Mechanism of Action

Many studies have been completed regarding the effectiveness of different tooth-whitening materials and techniques, specifically carbamide peroxide and hydrogen peroxide.12-26 Although the exact mechanism by which tooth whitening occurs is not completely understood, it is known that carbamide peroxide decomposes into hydrogen peroxide, and hydrogen peroxide is able to penetrate through the organic matrix of enamel and dentin.27-29 Hydrogen peroxide is an oxidizing agent, producing very reactive free radicals.30 The radicals have unpaired electrons, making them unstable and causing them to break down carbon double bonds and form single bonds. These simpler molecules reflect light, creating a successful whitening action.

Bleaching Penetration

Carbamide peroxide breaks down into hydrogen peroxide, carbon dioxide, urea, and ammonia. Peroxide is able to penetrate the dentinal tubules, and very small amounts may reach the pulp and lead to a reversible pulpitis.27,28,31 It is important to note that 10% carbamide peroxide is equivalent to about 3.5% hydrogen peroxide; whitening products are available in both formulations.32 Studies have shown that carbamide peroxide gel is able to alter dentin color over time.33

Tooth Discoloration: External-Internal Staining

Discoloration of the teeth can be caused by superficial changes in the enamel surface or deep internal staining affecting more of the tooth structure. Identifying the type of discoloration and diagnosing the cause can aid the dentist in developing an appropriate treatment plan for the patient. Vital-tooth discoloration can result from aging, tobacco use, chromogenic food and beverages, and medications.34

The staining effect of tea, coffee, red wine, and tobacco products generally results in yellow, brown, or black staining. Internal staining typically results from improper calcification and/or hypoplasia. Causes of more severe discolorations include medication taken during tooth formation, excessive fluoride intake during enamel formation, and calcification, systemic conditions, dental conditions, and the aging process. In 1956, Schuster and Shwachman reported on tooth discoloration caused by the incorporation of systemic tetracycline into tooth structure.35 Tetracycline discoloration is caused by the systemic intake of tetracycline during tooth formation in utero through age 8. The extent of discoloration is dependent on the amount and duration of tetracycline intake and is incorporated into the dentin during calcification.36,37 Gray, blue, brown, and yellow colors may be seen in a banding formation. Tetracycline staining responds to tooth whitening, but daily treatment must often be extended to 3 to 6 months with a take-home whitening system.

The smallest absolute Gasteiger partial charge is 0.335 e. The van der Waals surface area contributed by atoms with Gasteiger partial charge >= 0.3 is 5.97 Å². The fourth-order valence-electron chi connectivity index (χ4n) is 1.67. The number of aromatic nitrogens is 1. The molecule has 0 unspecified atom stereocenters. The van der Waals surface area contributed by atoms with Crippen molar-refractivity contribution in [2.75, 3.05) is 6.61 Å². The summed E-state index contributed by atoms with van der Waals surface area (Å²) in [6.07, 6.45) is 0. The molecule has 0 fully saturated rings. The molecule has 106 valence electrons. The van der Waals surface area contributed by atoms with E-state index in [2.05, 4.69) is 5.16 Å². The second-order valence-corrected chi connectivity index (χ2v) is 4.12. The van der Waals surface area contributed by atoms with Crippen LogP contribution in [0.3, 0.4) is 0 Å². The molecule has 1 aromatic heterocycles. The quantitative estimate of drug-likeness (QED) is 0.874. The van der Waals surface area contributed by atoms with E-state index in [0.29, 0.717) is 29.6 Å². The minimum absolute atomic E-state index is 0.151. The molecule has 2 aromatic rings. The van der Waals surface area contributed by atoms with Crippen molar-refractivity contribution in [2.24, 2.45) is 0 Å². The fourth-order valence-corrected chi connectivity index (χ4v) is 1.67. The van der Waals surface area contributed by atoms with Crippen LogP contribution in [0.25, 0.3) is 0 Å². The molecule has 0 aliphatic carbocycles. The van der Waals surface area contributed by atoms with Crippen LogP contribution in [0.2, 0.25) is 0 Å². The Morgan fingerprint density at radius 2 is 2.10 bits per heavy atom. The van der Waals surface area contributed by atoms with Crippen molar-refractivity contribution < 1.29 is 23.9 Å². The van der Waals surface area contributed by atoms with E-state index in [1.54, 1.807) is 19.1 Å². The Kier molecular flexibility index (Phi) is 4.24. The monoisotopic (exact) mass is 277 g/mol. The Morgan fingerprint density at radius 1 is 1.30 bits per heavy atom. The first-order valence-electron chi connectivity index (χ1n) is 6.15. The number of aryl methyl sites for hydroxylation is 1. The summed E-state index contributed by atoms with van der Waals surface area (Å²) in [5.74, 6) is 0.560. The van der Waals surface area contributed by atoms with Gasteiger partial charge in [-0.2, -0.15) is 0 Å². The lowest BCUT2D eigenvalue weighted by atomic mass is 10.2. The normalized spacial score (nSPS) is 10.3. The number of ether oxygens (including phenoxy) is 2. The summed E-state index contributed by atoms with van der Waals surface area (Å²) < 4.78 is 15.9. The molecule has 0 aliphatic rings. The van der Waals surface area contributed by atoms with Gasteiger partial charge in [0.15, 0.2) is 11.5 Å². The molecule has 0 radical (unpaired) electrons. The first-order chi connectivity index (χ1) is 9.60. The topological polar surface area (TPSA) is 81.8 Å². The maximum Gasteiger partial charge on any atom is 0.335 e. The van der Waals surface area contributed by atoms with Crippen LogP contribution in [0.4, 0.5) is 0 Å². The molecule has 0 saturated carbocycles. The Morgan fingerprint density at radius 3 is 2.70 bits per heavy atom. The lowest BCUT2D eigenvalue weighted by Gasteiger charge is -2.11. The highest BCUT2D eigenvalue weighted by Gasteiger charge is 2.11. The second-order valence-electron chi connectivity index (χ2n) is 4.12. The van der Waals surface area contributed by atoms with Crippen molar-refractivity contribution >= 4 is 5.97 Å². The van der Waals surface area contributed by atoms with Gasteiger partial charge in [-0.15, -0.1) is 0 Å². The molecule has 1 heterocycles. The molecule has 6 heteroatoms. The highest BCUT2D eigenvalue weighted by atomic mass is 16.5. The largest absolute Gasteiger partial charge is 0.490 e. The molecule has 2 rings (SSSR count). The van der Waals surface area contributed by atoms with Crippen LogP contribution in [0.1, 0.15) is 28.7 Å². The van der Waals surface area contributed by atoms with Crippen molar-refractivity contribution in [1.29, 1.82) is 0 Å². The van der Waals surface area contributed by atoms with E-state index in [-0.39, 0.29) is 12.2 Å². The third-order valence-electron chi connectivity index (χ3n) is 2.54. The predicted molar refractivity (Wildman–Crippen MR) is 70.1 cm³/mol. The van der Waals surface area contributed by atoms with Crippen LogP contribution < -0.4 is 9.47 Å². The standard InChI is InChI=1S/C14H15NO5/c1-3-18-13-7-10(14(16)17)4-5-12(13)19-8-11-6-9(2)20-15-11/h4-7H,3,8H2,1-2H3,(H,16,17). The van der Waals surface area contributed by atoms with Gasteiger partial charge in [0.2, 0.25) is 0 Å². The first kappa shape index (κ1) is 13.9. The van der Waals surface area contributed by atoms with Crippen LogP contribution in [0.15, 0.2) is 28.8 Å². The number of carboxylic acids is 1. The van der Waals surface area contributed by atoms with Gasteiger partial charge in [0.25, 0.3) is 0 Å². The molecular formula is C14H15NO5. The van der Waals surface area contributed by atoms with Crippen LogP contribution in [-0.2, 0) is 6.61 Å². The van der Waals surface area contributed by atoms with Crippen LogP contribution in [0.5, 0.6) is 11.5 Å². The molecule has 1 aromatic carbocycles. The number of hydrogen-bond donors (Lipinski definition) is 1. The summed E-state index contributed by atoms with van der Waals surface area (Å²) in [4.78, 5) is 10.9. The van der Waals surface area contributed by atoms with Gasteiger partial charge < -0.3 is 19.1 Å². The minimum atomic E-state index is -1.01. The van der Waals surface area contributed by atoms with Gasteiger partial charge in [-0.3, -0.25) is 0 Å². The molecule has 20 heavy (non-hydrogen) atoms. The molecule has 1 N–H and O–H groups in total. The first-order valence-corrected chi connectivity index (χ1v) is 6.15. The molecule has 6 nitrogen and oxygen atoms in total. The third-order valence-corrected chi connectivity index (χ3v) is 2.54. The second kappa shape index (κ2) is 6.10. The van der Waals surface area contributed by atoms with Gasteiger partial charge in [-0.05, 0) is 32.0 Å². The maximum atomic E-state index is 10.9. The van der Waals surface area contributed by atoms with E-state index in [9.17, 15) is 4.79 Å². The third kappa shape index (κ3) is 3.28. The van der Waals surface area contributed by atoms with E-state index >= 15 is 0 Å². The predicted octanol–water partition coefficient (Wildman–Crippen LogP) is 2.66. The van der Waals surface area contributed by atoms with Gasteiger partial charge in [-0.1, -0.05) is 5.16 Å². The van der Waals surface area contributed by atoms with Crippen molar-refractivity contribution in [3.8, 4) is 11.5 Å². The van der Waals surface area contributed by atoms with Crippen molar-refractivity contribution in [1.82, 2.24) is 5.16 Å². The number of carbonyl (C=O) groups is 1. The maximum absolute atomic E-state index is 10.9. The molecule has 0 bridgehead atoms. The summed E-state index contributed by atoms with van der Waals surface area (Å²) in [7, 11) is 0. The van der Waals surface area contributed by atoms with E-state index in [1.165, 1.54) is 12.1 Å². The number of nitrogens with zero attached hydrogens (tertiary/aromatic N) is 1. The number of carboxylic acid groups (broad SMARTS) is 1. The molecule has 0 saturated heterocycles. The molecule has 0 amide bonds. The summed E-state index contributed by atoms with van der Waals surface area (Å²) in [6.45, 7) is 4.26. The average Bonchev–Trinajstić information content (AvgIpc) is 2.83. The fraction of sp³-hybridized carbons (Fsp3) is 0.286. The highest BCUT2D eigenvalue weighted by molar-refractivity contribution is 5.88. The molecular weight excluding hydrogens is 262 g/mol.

The intake of excessive systemic fluoride during enamel formation and calcification can lead to a defective matrix and calcification, often referred to as mottled enamel.38,39 Fluorosis typically appears as bilateral chalky white spots or yellow or brown staining.

Certain systemic conditions can also cause discoloration of the teeth. Amelogenesis imperfecta causes hypoplasia or hypocalcification with yellow or brown stains, and dentinogenesis imperfecta results in brownish violet, yellowish, or gray discolorations.40 Hypoplasia or hypocalcification can also occur with other systemic conditions.40-43

Previous dental treatment may lead to darkening of the teeth as materials age or due to their intrinsic color (eg, pins, posts). Caries can also lead to discolorations of the teeth. The aging process generally involves thinning of the enamel, thinning or loss of the outer translucent enamel layer, and secondary dentin formation, creating a darker appearance.41

Tooth-Whitening Protocol

Professionally supervised tooth whitening can be safe and effective. An oral examination provides the practitioner an opportunity to determine the severity and type of discoloration and determine the appropriate treatment plan. Medication-related staining will need longer and more persistent treatment than stains related to aging, tobacco, or eating habits. Determination of caries, restorations, or endodontic treatment is important before tooth whitening.23 Exposed dentin, faulty restorations, and microcracks in enamel should be identified and treated before whitening because unsealed restorations and caries can result in extensive sensitivity.41